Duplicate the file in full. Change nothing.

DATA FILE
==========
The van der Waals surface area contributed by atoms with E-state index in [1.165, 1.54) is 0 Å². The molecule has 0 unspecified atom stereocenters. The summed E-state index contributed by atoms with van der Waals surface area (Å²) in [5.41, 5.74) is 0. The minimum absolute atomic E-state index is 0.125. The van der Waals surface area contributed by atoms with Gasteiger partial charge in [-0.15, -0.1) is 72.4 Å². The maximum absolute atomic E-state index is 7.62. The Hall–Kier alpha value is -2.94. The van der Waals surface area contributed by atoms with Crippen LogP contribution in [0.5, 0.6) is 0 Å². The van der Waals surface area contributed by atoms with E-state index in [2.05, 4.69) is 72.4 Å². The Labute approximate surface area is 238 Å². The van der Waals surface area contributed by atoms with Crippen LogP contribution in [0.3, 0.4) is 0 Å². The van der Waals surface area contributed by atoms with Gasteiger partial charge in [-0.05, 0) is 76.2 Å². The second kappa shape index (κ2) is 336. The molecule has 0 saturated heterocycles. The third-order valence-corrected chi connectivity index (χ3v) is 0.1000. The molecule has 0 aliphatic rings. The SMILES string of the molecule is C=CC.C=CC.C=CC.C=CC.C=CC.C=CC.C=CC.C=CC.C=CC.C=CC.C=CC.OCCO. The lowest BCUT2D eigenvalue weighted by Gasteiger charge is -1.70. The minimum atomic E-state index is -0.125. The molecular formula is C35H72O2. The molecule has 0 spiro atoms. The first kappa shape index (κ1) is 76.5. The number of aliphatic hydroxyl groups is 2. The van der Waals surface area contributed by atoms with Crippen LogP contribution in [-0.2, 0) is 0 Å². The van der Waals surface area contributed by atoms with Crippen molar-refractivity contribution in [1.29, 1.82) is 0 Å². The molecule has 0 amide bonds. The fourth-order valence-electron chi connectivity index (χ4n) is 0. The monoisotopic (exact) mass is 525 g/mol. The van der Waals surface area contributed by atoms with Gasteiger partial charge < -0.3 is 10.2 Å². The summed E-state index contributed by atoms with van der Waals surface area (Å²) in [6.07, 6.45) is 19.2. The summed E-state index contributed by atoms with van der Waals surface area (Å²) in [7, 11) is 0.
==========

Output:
The van der Waals surface area contributed by atoms with E-state index in [1.165, 1.54) is 0 Å². The molecule has 0 unspecified atom stereocenters. The summed E-state index contributed by atoms with van der Waals surface area (Å²) in [5.41, 5.74) is 0. The minimum absolute atomic E-state index is 0.125. The van der Waals surface area contributed by atoms with Gasteiger partial charge in [-0.15, -0.1) is 72.4 Å². The maximum absolute atomic E-state index is 7.62. The Hall–Kier alpha value is -2.94. The van der Waals surface area contributed by atoms with Crippen LogP contribution in [0.5, 0.6) is 0 Å². The van der Waals surface area contributed by atoms with E-state index in [2.05, 4.69) is 72.4 Å². The Labute approximate surface area is 238 Å². The van der Waals surface area contributed by atoms with Crippen LogP contribution in [0.3, 0.4) is 0 Å². The van der Waals surface area contributed by atoms with Gasteiger partial charge in [-0.05, 0) is 76.2 Å². The second kappa shape index (κ2) is 336. The molecule has 0 saturated heterocycles. The third-order valence-corrected chi connectivity index (χ3v) is 0.1000. The molecule has 0 aliphatic rings. The SMILES string of the molecule is C=CC.C=CC.C=CC.C=CC.C=CC.C=CC.C=CC.C=CC.C=CC.C=CC.C=CC.OCCO. The lowest BCUT2D eigenvalue weighted by Gasteiger charge is -1.70. The minimum atomic E-state index is -0.125. The molecular formula is C35H72O2. The molecule has 0 spiro atoms. The first kappa shape index (κ1) is 76.5. The number of aliphatic hydroxyl groups is 2. The van der Waals surface area contributed by atoms with Crippen LogP contribution in [-0.2, 0) is 0 Å². The van der Waals surface area contributed by atoms with Crippen molar-refractivity contribution in [1.29, 1.82) is 0 Å². The molecule has 0 amide bonds. The fourth-order valence-electron chi connectivity index (χ4n) is 0. The monoisotopic (exact) mass is 525 g/mol. The van der Waals surface area contributed by atoms with Gasteiger partial charge < -0.3 is 10.2 Å². The summed E-state index contributed by atoms with van der Waals surface area (Å²) in [6.07, 6.45) is 19.2. The summed E-state index contributed by atoms with van der Waals surface area (Å²) in [7, 11) is 0.